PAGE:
CS:GO: Smooya Released from Chaos Roster

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CS:GO: Smooya Released from Chaos Roster

Smooya is released as pandemic causes ongoing travel issues

Owen “Smooya” Butterfield has been permanently removed from Chaos Esports Club’s CS:GO roster, the organization revealed on Twitter today. The British sniper had been benched from the active lineup earlier this month due to visa issues. As travel issues continue amid the ongoing coronavirus pandemic, Smooya has been permanently released from Chaos and now sits in free agency.

Smooya joined Chaos Esports Club in January of this year, making his first career move to North America. After Smooya’s signing, Chaos finished 5-8th in Winners League Season 3 and 5-6th in ESEA MDL Season 33. In March, the team was invited to Flashpoint Season 1 after narrowly missing out on a qualifying spot. Smooya led the team to victory over MIBR in their opening match, topping the scoreboard with 48 kills and a 1.38 rating.

Outbreak sends Smooya home

After taking down MIBR, Smooya was hit with visa issues that were unable to be quickly resolved due to the ongoing COVID-19 outbreak. He was moved to the bench, and returned to the United Kingdom. As the pandemic has continued to spread, Flashpoint and other esports events have been moved online. Further travel restrictions prevent Smooya from reuniting with the Chaos squad in the United States. The team announced today that Smooya has been permanently removed from the roster and is now a free agent.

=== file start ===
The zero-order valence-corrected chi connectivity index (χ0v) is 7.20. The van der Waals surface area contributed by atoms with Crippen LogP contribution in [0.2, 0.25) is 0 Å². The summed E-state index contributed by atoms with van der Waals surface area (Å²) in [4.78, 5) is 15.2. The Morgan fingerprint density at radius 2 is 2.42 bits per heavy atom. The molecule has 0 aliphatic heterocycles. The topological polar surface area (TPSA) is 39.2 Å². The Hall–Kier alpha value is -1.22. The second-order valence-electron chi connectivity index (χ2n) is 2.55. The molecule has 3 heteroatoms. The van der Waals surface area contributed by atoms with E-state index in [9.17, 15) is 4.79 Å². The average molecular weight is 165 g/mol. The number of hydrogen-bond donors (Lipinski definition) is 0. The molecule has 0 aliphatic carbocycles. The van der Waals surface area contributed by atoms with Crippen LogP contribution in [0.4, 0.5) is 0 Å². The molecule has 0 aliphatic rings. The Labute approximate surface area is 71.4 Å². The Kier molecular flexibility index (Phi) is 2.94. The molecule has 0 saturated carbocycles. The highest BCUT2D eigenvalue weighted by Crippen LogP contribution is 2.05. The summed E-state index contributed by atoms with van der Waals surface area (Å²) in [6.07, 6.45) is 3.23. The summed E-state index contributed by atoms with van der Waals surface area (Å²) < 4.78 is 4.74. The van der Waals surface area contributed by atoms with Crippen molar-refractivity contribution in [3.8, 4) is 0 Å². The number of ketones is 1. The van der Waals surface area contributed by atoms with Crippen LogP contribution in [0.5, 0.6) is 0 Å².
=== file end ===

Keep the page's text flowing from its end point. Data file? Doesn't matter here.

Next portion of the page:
Smooya addressed this development in a Tweet of his own, explaining that he will be streaming in the coming days and is ready to fill in for any team that needs a stand-in. He continues in the following Tweet, mentioning the Chaos Esports Club CS:GO roster, managers, and coach as those who “made [his] 2-3 months in America so welcoming.”

It is currently unknown when or where Smooya will compete next.

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Caroline Rutledge
Caroline is an esports journalist focusing on CS:GO. Starting out as a casual CS:GO fan, her interest quickly turned into a passion as she spent years studying the game. She has put that knowledge to use as a journalist, now writing about professional CS:GO for multiple websites including TheGamer.